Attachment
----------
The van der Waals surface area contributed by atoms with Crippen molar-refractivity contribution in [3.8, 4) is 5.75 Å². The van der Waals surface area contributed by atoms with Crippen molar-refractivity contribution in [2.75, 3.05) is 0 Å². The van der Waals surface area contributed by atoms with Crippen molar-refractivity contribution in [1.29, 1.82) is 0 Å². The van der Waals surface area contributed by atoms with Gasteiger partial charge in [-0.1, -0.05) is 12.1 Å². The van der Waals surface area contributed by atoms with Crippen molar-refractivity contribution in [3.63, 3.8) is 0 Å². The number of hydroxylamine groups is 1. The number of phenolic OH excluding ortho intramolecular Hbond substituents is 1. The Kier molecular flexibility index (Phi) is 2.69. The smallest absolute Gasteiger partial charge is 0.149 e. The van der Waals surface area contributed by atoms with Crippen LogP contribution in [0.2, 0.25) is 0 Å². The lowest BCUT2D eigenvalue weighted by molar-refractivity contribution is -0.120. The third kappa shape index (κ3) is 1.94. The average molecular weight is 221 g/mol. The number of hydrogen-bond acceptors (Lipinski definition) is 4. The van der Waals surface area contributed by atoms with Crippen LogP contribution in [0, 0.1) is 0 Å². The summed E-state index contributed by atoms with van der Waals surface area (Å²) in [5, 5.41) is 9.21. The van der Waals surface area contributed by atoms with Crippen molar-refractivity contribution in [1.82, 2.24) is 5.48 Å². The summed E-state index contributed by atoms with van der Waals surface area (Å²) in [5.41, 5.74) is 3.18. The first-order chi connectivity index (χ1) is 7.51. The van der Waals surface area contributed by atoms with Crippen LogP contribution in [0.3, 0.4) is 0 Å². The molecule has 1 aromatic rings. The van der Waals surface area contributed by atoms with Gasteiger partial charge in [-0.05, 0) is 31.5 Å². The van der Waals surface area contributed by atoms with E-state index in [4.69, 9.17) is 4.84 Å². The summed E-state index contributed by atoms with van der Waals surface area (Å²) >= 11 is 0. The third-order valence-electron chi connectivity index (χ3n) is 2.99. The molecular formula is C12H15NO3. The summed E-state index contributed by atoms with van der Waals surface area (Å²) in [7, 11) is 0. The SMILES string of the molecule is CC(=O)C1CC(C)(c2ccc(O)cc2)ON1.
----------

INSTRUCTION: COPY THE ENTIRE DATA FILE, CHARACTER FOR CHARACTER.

The van der Waals surface area contributed by atoms with Crippen molar-refractivity contribution in [3.8, 4) is 5.75 Å². The van der Waals surface area contributed by atoms with Crippen molar-refractivity contribution in [2.75, 3.05) is 0 Å². The van der Waals surface area contributed by atoms with Crippen molar-refractivity contribution in [1.29, 1.82) is 0 Å². The van der Waals surface area contributed by atoms with Gasteiger partial charge in [-0.1, -0.05) is 12.1 Å². The van der Waals surface area contributed by atoms with Crippen molar-refractivity contribution in [3.63, 3.8) is 0 Å². The number of hydroxylamine groups is 1. The number of phenolic OH excluding ortho intramolecular Hbond substituents is 1. The Kier molecular flexibility index (Phi) is 2.69. The smallest absolute Gasteiger partial charge is 0.149 e. The van der Waals surface area contributed by atoms with Crippen LogP contribution in [0.2, 0.25) is 0 Å². The lowest BCUT2D eigenvalue weighted by molar-refractivity contribution is -0.120. The third kappa shape index (κ3) is 1.94. The average molecular weight is 221 g/mol. The number of hydrogen-bond acceptors (Lipinski definition) is 4. The van der Waals surface area contributed by atoms with Crippen LogP contribution in [0, 0.1) is 0 Å². The summed E-state index contributed by atoms with van der Waals surface area (Å²) in [5, 5.41) is 9.21. The van der Waals surface area contributed by atoms with Crippen molar-refractivity contribution in [1.82, 2.24) is 5.48 Å². The summed E-state index contributed by atoms with van der Waals surface area (Å²) in [5.41, 5.74) is 3.18. The first-order chi connectivity index (χ1) is 7.51. The van der Waals surface area contributed by atoms with Crippen LogP contribution in [0.3, 0.4) is 0 Å². The molecule has 1 aromatic rings. The van der Waals surface area contributed by atoms with Gasteiger partial charge in [-0.05, 0) is 31.5 Å². The van der Waals surface area contributed by atoms with E-state index in [4.69, 9.17) is 4.84 Å². The summed E-state index contributed by atoms with van der Waals surface area (Å²) >= 11 is 0. The third-order valence-electron chi connectivity index (χ3n) is 2.99. The molecular formula is C12H15NO3. The summed E-state index contributed by atoms with van der Waals surface area (Å²) in [7, 11) is 0. The SMILES string of the molecule is CC(=O)C1CC(C)(c2ccc(O)cc2)ON1.